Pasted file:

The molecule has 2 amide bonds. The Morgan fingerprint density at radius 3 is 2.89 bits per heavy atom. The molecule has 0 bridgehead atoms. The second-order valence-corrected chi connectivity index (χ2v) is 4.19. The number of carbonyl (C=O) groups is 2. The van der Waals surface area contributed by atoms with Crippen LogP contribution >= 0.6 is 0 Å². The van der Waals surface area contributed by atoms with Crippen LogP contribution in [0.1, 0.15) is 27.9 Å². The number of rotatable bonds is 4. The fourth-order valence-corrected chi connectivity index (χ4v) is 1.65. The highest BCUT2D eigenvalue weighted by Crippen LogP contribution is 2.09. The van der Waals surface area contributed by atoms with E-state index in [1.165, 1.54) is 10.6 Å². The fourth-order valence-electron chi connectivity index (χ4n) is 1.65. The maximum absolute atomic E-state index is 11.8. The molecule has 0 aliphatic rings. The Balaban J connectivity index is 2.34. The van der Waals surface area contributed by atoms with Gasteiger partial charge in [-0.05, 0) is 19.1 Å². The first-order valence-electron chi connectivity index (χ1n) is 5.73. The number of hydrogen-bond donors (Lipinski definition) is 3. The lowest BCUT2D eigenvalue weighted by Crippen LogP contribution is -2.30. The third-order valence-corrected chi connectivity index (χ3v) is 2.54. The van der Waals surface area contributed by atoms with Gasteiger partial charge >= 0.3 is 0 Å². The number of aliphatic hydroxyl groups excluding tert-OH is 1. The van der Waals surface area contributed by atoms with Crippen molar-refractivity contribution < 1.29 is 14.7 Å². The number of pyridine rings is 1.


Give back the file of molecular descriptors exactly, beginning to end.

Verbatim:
The molecule has 2 amide bonds. The Morgan fingerprint density at radius 3 is 2.89 bits per heavy atom. The molecule has 0 bridgehead atoms. The second-order valence-corrected chi connectivity index (χ2v) is 4.19. The number of carbonyl (C=O) groups is 2. The van der Waals surface area contributed by atoms with Crippen LogP contribution >= 0.6 is 0 Å². The van der Waals surface area contributed by atoms with Crippen LogP contribution in [0.1, 0.15) is 27.9 Å². The number of rotatable bonds is 4. The fourth-order valence-corrected chi connectivity index (χ4v) is 1.65. The highest BCUT2D eigenvalue weighted by Crippen LogP contribution is 2.09. The van der Waals surface area contributed by atoms with E-state index in [1.165, 1.54) is 10.6 Å². The fourth-order valence-electron chi connectivity index (χ4n) is 1.65. The maximum absolute atomic E-state index is 11.8. The molecule has 0 aliphatic rings. The Balaban J connectivity index is 2.34. The van der Waals surface area contributed by atoms with Gasteiger partial charge in [-0.05, 0) is 19.1 Å². The first-order valence-electron chi connectivity index (χ1n) is 5.73. The number of hydrogen-bond donors (Lipinski definition) is 3. The lowest BCUT2D eigenvalue weighted by Crippen LogP contribution is -2.30. The third-order valence-corrected chi connectivity index (χ3v) is 2.54. The van der Waals surface area contributed by atoms with Gasteiger partial charge >= 0.3 is 0 Å². The number of aliphatic hydroxyl groups excluding tert-OH is 1. The van der Waals surface area contributed by atoms with Crippen molar-refractivity contribution < 1.29 is 14.7 Å². The number of pyridine rings is 1.